Sometimes, all you want is a thick, sleek spoonful of indulgence. The deep, dark notes of chocolate enriched with the light, sweet, airy tones of creamy whipped coconut, unique, fragrant vanilla bean seeds which speckle everything with tiny black flecks and the crunch of bitter cacao nibs dance with the tongue in a slow, romantic waltz as this creamy chocolate mousse rolls around your mouth. Ribbons of indulgent sweetness mixed with thick, lusciously rich chocolate create a real magic moment in these busy, bustling summer days.
The abyssopelagic flavours meld together in a way as beautiful as a child’s imagination. I couldn’t believe it when I first tasted it; starting off as a simple coconut whipped cream to top the remnants of the raspberries I picked a few days ago, my affinity to chocolate led me to throw in a handful of cacao, and from that moment onwards, things just got better and better in that kitchen.
I’m absolutely not ashamed to admit that I’ve taken a liking to inhaling the entire recipe within a few minutes; it’s quite incredible.
1 vanilla bean, halved and seeds scraped out with the back of a knife
cacao nibs, to serve (optional)
1. Take the two cans of coconut milk out of the fridge. Turn them upside down, then open both with a can opener. Pour the coconut water into a container for later usage – I love using it for smoothies in the mornings – then scoop out the thick white coconut cream at the bottom of the can and place into a large bowl.
2. Using a hand whisk, whisk for 1-2 minutes until you achieve a fluffy mixture which holds stiff peaks. Alternatively, use a stand mixer and mix for about 20 seconds.
3. Take out around three tablespoons of coconut whipped cream and put it in a separate bowl to use as a garnish. In the larger bowl, add the cacao powder, agave nectar, and vanilla bean seeds, then whip again until fully incorporated.
4. Divide the mixture between two large ramekins or glasses. Take the coconut whipped cream which was set apart earlier, fill a piping bag fitted with a large star nozzle with the mixture, and pipe a swirl on top of each serving of chocolate mousse. Set the mousses in the fridge to set for an hour or so before serving. If using, sprinkle with cacao nibs at the last minute.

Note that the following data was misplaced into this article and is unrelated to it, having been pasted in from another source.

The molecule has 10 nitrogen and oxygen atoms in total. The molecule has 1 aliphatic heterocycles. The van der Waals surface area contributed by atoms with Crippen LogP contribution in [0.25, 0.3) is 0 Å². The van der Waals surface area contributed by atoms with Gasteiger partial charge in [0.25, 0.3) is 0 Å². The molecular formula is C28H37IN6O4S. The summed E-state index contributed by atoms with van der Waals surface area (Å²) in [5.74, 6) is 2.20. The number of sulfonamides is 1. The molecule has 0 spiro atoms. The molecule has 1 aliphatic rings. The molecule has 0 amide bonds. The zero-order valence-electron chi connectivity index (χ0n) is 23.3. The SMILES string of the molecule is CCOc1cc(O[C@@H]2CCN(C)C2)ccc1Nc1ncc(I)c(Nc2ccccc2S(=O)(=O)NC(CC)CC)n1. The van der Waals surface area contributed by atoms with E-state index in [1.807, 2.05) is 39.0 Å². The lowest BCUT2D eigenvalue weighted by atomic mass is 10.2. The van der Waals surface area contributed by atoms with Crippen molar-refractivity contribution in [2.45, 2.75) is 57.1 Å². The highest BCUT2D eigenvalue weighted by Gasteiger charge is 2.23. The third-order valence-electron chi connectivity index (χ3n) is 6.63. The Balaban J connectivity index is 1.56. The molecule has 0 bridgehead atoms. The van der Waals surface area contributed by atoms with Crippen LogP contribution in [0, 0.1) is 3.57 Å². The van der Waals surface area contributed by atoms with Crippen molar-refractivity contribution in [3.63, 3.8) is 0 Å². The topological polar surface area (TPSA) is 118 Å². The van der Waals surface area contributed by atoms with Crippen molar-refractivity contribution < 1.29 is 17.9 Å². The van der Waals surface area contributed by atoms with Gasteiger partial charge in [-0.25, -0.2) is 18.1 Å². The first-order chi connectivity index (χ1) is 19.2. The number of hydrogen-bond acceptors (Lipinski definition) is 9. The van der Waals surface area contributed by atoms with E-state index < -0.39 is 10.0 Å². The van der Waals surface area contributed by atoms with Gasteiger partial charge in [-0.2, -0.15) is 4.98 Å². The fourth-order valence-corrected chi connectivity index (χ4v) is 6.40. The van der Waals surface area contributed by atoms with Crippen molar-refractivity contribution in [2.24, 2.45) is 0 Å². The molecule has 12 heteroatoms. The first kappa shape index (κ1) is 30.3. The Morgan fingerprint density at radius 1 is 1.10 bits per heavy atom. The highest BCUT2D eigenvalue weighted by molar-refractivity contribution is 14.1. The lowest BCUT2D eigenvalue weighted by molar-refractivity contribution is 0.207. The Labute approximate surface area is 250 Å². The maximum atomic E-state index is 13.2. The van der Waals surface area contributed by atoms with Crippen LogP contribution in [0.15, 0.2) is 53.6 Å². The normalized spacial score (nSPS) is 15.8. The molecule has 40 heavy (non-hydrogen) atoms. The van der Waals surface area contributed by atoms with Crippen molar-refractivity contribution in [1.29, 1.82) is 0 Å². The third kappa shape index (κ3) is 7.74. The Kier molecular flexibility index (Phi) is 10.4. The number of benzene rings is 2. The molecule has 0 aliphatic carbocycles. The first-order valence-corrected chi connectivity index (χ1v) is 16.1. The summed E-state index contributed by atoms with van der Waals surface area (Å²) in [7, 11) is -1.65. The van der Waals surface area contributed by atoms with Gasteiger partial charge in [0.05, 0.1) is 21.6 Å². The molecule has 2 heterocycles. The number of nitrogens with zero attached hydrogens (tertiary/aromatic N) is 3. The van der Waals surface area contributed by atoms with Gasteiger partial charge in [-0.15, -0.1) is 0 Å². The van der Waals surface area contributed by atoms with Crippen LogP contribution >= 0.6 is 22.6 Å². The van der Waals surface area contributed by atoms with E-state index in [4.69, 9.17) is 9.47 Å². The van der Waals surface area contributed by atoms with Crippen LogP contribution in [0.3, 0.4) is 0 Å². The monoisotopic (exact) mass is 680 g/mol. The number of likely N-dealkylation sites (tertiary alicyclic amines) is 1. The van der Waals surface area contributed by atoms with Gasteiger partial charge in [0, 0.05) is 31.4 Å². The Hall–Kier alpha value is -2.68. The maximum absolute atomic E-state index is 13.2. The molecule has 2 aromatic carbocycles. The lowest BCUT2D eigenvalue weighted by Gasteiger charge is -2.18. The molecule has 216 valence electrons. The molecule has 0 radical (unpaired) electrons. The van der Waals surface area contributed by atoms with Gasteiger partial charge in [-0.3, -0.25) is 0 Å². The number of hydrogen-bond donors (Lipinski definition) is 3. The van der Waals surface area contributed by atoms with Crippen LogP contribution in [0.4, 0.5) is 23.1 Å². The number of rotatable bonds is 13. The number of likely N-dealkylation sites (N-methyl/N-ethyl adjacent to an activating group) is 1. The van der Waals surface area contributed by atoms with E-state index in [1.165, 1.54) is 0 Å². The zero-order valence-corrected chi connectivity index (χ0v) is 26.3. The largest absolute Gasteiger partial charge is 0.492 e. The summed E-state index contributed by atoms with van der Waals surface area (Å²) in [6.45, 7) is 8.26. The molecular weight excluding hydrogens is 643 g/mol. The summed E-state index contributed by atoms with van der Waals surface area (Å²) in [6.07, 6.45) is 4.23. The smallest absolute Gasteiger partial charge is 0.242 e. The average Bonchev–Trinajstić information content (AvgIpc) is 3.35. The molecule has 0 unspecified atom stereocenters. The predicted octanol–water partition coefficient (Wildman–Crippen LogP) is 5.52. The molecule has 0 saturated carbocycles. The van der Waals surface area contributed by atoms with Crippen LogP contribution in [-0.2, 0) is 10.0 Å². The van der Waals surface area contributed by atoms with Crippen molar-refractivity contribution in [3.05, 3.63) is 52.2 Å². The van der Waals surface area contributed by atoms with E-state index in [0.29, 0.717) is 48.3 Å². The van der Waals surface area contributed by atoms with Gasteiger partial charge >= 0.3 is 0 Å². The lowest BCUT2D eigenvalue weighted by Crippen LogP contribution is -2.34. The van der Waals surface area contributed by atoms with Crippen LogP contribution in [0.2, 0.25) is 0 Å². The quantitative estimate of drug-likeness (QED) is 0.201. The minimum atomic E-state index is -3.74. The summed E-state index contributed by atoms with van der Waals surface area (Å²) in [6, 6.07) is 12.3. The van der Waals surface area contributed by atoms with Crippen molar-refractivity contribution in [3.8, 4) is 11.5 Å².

Caramel sauce makes everything better – it’s quite alike to peanut butter, which has the same property. Moving on from my attempt at chemistry, this sauce is utterly delicious and is even easier to prepare than it’s dairy-filled counterpart, making it a definite contestant in my top-10 ‘I’m hungry’ list.
It’s a perfect companion to banana chunks, the aforementioned chunks but frozen and chucked in the food processor to make glorious ice cream, almonds, and of course chocolate pecan cookies. Is it sad that I can verify each and every one of those claims?
I’ve taken to keeping at least 6 cans of coconut milk in the fridge for caramel sauce emergencies; that’s how scrumdiddlyumptious this sauce is. (My lexicon consists of Roald Dahl vocabulary. Don’t judge.)
Attack it with a spoon, dig out a scoop of it or spread it on anything within a 2-foot radius – have sauce, will (most likely) share.
1. Take the can of coconut milk out of the fridge. Open it, then scoop the thick white coconut fat at the top into a separate bowl until you are left with just the coconut water. Reserve 1/4 cup of the water and put it into a small saucepan.
2. Add the sugar to the coconut water in the pan, then heat on medium heat until it is fully bubbling, about 3-4 minutes. Teaspoon by teaspoon, add in chunks of coconut fat and whisk after each addition until no lumps remain. Keep adding coconut fat until you have finished it and the caramel is a light golden colour.
3. Let the caramel come to a boil again (3-4 minutes) until it starts to thicken a bit. Take off the heat, pour into a glass container, and let the container stand, lid open, until the caramel is completely cool. Transfer to the fridge and let set for at least 3 hours.